IOP Institute of Physics

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Starting your own business

If you’re the kind of person who relishes their freedom, dislikes being told what to do and feel you might be better off outside the conventional career structure offered by an employer, you’re quite possibly the perfect candidate to start your own business.

One very big question remains, however: do you have an idea for a new product or service that fills a gap in the market?

If so, you should definitely think about striking out on your own. Your idea could be an invention, or a service that nobody else is offering, in which case you’ll need to seek protection for it at www.ipo.gov.uk. On the other hand, plenty of successful businesses are built on doing exactly what other companies do, only better, faster or cheaper. Take semiconductors, for example: a better solution than vacuum tubes because they are smaller, require less energy and are more reliable. Another option is to form a spin-out company. These are companies that take a technology/IP created in one organisation and form a new one.

Either way, your next move should be to sit down and do some serious thinking. Who are your customers? How are you going to reach them? Who are your competitors? How are you going to stand out from the crowd? What changes might need to happen for you to infiltrate a market? LED light bulbs, for example, took a long time to launch because they didn’t work in standard light fittings. You not only need to understand your competitors but find out what platforms are needed to make sure your product is successful.

Next, think about what your costs are going to be. Consider equipment, premises, staff and vehicles. And how are you going to fund yourself in the start-up stages of your new company?

Finally, what are you going to call yourself? Coming up with a catchy name can really gel all the possibilities into an exciting reality. But make sure no one else is using it (check Companies House), and if you’re aiming for international appeal, check how it translates. The last thing you want six months into a big pan-European push is to find out that your company name means “bottom” in Hungarian.

All of this information will form the basis of your business plan – a key document in the next stage of your start-up: getting funding.

Work out how much you’ll need until your business becomes profitable. Do you have savings of your own that you’re able to invest? Talk to your bank about a start-up loan, business plan in hand, but bear in mind that they aren’t the only possibility. The Prince’s Trust provides finance to start-ups by young people. NESTA also makes grants to certain kinds of businesses. And check out possible government, EU and local authority grants and support at www.businesslink.gov.uk/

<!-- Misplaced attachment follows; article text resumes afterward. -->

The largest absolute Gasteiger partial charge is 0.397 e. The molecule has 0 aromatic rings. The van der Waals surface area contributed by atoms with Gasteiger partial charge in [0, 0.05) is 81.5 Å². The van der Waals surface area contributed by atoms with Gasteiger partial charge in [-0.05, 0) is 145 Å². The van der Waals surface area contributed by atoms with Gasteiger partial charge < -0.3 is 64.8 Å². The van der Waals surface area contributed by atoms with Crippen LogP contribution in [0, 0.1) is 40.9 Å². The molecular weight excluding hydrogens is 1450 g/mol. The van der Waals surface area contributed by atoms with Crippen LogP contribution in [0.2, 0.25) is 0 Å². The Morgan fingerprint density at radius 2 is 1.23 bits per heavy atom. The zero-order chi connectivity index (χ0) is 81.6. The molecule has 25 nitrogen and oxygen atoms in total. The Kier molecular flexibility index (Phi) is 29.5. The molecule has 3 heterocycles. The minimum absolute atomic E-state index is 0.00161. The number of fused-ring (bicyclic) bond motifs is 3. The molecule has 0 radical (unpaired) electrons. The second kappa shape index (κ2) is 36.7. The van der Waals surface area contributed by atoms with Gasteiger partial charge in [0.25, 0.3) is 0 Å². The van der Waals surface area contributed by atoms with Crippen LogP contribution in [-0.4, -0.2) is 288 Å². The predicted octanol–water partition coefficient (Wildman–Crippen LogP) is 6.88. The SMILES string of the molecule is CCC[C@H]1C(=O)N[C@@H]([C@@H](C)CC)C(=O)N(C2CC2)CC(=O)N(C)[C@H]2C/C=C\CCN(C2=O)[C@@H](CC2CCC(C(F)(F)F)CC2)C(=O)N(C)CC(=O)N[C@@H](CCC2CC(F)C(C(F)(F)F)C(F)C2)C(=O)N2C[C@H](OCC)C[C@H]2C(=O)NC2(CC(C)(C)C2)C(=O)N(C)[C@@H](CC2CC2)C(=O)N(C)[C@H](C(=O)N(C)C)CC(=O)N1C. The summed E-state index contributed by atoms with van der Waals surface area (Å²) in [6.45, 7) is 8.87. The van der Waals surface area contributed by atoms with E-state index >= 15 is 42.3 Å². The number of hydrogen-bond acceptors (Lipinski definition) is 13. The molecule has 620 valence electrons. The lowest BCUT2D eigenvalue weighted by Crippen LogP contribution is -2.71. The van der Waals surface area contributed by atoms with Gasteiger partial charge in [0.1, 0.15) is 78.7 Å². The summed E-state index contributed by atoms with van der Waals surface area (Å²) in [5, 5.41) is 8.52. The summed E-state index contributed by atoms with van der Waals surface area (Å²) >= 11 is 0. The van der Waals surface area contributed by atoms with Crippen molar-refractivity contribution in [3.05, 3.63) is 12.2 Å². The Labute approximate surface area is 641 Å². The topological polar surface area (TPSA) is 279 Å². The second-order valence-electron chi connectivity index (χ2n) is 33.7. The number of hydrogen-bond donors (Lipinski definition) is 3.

If you’re a member of the IOP, you will have access to the Small Business Network on MyIOP where you can talk to like-minded individuals.

You’ll need to think about registering your business. Even if you’re going to be a “sole trader” – where the business is just you – you’ll need to inform the tax man (hmrc.gov.uk). If so, it’s advisable to get a solicitor to draw up a formal agreement. The third option is to set up a limited company, meaning you will effectively be the employee of your own company, and not personally responsible for any debts. This is more costly and complex to set up, but may be worth it in the long run. You can register at Companies House.

Lastly, think about marketing your services. You’ve identified who your customers are, but how are they going to find out about you? Word of mouth is the strongest recommendation, but it’s not much use if no one’s used your services. So think about the websites your potential customers use, the newspapers and magazines they read, the events they attend and the places they go.

Look into promoting yourself there – whether through banner ads or a card on a noticeboard. People will judge you by first impressions, so your publicity materials are an important investment. Make sure your website, leaflets, business cards and other stationary all look crisp and professional and project an image that you’re happy with.

There’s so much more that can be said about running a business, from customer care to keeping the books, staff management to trademarks and copyright. Read:

And if you’d like to find out how other physicists made it, check out Zhengrong Shi or Elon Musks stories.

One last thing: celebrate your success – it’ll help you through the hard times. So open a bottle of champagne when you get that first big order. Good luck!

last edited: October 01, 2012